Life Insurance provides a lump sum benefit payable upon the death of the life insured. Most life insurance policies are term life insurance policies meaning the contract is only renewable for a set period of time. Age 65 of the life insured is the most common term.
Life insurance policies are generally owned by the life insured or the life insured’s superannuation fund (including SMSFs). If a life insurance is owned by the life insured, it is generally possible to list a nominated beneficiary.
Life insurance is generally used to extinguish debts, future liabilities/expenses and/or provide an income stream for the dependants of the life insured. In essence, life insurance is a service aimed that helps to keep the life insured’s family’s financial plans on track and maintain the family’s current lifestyle in the event of the untimely loss of the life insured.
Is life insurance tax deductible?
Typically life insurance premiums are only tax deductible when the policy is held inside the superannuation environment (i.e. owned by the superannuation fund). If a superannuation fund was to receive a life insurance payout, the fund would not not taxed on it. However, depending on who the beneficiaries of your superannuation fund are, a 'death tax' may arise. Only tax dependant beneficiaries will avoid the death tax.
A tax dependant for the purpose of a superannuation death benefit is:
- a spouse or de facto spouse;
- a former spouse or de facto spouse;
- a child of the deceased under 18 years of age;
- any person who relied on the deceased for financial maintenance at the time of the deceased’s death; or
- any person who lived with the deceased in a close personal relationship where one or both of them provided financial and domestic support and personal care to the other.
Please note, superannuation death benefits can be paid out as either a lump sum and/or as a pension. Furthermore, not all superannuation tax dependants are entitled to receive a superannuation pension.
Generally, life insurance premiums should be held inside the superannuation environment but there are exceptions to this rule.
Can life insurance policies be moved into superannuation?
If a trustee of a superannuation fund was to accept a transfer of a life insurance policy from a member or relative, the fund would in fact breach the acquisition of asset rule. A breach of this rule would jeopardise the complying status of the superannuation fund.
However there is sometimes a simple solution to this problem.
Where an individual has an existing life insurance policy outside of superannuation and wishes to transfer it to a superannuation fund, they can request the life insurance provider cancel the existing policy and reissue a new policy in the name of the trustees of the superannuation fund. The cancellation and reissue of the policy means the cover is effectively transferred to the superannuation fund without a breach of the acquisition of asset provisions.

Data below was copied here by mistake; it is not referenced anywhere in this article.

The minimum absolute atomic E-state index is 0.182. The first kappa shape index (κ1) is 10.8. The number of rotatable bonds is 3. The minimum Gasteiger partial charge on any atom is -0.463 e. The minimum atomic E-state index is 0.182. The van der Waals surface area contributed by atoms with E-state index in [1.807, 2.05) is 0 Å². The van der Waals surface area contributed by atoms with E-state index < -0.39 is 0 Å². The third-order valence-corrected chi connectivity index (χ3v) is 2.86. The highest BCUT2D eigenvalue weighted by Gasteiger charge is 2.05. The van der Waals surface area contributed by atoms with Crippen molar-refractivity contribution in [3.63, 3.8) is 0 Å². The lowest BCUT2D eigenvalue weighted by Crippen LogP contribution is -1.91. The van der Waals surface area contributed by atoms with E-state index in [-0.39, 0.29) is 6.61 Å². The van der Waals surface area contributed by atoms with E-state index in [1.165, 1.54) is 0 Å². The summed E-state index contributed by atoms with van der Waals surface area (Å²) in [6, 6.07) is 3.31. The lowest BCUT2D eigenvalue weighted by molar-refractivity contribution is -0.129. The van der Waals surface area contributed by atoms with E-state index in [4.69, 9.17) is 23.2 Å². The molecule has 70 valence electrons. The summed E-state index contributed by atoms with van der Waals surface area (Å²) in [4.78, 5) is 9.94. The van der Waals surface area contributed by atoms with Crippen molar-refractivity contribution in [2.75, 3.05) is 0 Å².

However, careful consideration should be given to ensure the individual does not lose any benefits from the original policy when having the policy reissued in the name of the trustee.
In most cases, there is no additional risk for then life insurance provider and they would permit the cancellation and reissue without additional underwriting.
Some providers may nevertheless see this as an opportunity to refresh the policy's terms and conditions, which would cause detriment to the policyholder's detriment.
Generally speaking, only Self Managed Superannuation Funds (SMSFs) and superannuation funds that use your existing life insurance provider, will allow such a transfer.
How much life insurance?
Life insurance cover is quite simple to calculate in the sense that once someone dies they no longer have any family contribution nor do they incur living costs. It is important to remember a family contribution is not necessarily monetary - it may be cooking, cleaning, looking after the children, etc.
Life Insurance cover should include:
- A repayment or reduction of your debts (credit cards, personal loans, home loans, investment loans etc) - this should include planned house upgrades or renovations.
- Investment capital to provide an income stream for your surviving spouse and/or dependents. The capital required to provide the desired income stream will depend on the how this capital is structured and how income will be taxed. Please refer to the estate planning section for more details.
- Education expenses for your children so they may finish secondary school/university.
- Funeral expenses.
- Payments for outstanding tax liabilities and allow for your estate to be divided equitably without the need to sell assets.
- Capital required for business succession.
The amount of Life Insurance cover required is reduced by:
- The envisaged earning capacity of your remaining spouse (Please remember one’s ability to earn income might be dramatically reduced with an increased family workload). To enable the remaining spouse to maintain earning capacity, help can be hired.
- Possible downsizing of your family home and/or holiday home.
- Existing savings including Superannuation and/or investment income.
Estate Planning and Life Insurance
The structure of your estate plan will help determine the correct level of life insurance cover. This is because it determines:
- How much of your estate is transferred to your dependants (after tax considerations)
- Tax on income from your estate.
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